Oceans Reefs and Aquariums
Jim Norris, President & CEO of Oceans Reefs & Aquariums (ORA)
There is no substitute for experience. James Norris certainly knows this, as his experience in the commercial food shrimp industry gave him the experience he needed to dive into ornamental fish production.
For 31 years Norris managed companies involved in larval production and genetics in the food shrimp industry. The transition from food shrimp production to ornamental fish production was "almost seamless," says Norris, the president and chief executive officer of Oceans Reefs and Aquariums
(ORA) located in Fort Pierce, Fla. "The problems and challenges in the two industries are very similar-it's just a difference in scale."
ORA, which was established 10 years ago, offers marine aquarists all over the world a selection of tank-raised reef fish, shrimp, conchs, coral and clams.
"ORA is the largest marine ornamental hatchery in the United States," Norris says. Norris' company has a unique advantage because of its location on the campus of Harbor Branch Oceanographic Institute in Fort Pierce, Fla.
"We have scientific knowledge and experience available from the HBOI staff to solve disease issues, water quality problems and formulate diets," Norris says.
At a Glance:
President and CEO: James Norris
Years In Business: 10
Location of Company: Fort Pierce, Fla.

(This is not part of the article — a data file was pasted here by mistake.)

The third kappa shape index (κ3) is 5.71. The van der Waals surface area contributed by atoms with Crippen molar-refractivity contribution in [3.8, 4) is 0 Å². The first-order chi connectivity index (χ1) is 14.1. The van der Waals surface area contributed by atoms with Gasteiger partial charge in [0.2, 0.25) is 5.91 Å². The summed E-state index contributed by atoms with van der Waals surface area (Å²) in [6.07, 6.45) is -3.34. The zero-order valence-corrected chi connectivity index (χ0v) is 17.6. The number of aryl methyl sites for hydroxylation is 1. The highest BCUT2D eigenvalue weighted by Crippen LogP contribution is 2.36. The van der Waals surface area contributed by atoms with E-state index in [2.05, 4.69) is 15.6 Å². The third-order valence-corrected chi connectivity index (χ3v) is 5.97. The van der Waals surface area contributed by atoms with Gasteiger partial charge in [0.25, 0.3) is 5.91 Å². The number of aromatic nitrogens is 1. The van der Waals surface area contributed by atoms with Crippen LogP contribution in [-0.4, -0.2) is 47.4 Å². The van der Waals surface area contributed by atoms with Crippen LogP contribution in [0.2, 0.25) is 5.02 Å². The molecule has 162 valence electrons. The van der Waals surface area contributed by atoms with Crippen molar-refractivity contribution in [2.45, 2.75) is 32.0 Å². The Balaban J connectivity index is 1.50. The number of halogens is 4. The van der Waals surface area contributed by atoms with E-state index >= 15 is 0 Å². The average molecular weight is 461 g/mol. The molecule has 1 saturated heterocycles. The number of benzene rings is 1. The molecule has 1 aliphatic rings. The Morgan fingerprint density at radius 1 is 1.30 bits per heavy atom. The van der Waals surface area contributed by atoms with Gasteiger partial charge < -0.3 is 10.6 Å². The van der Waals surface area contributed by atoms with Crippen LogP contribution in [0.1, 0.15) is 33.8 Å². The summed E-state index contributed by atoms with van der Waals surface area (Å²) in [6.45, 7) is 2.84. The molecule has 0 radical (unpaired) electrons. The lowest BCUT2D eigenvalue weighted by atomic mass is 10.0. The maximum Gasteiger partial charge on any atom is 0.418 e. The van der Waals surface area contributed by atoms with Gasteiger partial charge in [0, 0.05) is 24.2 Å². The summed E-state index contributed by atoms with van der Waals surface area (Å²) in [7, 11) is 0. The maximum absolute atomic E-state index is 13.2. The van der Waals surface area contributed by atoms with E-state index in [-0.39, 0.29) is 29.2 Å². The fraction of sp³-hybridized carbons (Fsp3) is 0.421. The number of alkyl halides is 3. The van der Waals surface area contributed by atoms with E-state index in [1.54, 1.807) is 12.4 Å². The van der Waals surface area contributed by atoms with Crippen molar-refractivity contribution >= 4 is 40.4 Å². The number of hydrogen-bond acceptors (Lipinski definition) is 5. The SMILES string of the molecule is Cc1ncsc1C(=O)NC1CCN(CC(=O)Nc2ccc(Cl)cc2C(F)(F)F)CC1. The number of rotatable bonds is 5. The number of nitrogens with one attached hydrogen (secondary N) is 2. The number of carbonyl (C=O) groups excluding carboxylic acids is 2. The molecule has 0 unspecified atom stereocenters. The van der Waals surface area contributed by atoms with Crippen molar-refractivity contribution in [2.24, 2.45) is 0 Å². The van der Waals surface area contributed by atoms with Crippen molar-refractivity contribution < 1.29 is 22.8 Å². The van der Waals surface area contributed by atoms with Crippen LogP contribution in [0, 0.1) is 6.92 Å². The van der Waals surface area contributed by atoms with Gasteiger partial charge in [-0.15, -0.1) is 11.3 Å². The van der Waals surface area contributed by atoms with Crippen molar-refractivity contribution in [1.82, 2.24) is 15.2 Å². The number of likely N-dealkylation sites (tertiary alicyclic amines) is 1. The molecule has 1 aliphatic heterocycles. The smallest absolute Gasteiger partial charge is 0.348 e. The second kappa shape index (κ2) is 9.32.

Number of Employees: 34
Flagship Product: Amphiprion ocellaris (false clownfish)
ORA Web address: http://www.orafarm.com/
During the hurricane seasons of 2004 and 2005, ORA suffered damage to some of its production facilities and life-support equipment. Despite these setbacks, the company suffered only minimal losses.
"Luckily, livestock losses were low and ORA was able to maintain sales and cash flow during those difficult times," Norris says.
Success has come to ORA because quality has always remained its focus. "We have quality broodstock, good inventories and we provide quality customer service," Norris says.
ORA is committed to reducing the environmental impact of the industry on the earth's reefs while still providing new and exciting species to the hobbyist, Norris says. Norris believes today's consumers are much more aware of environmental issues, especially regarding tropical reefs.
"Our goal is to lessen the impact on the environment through aquaculture-produced products," he says. <HOME>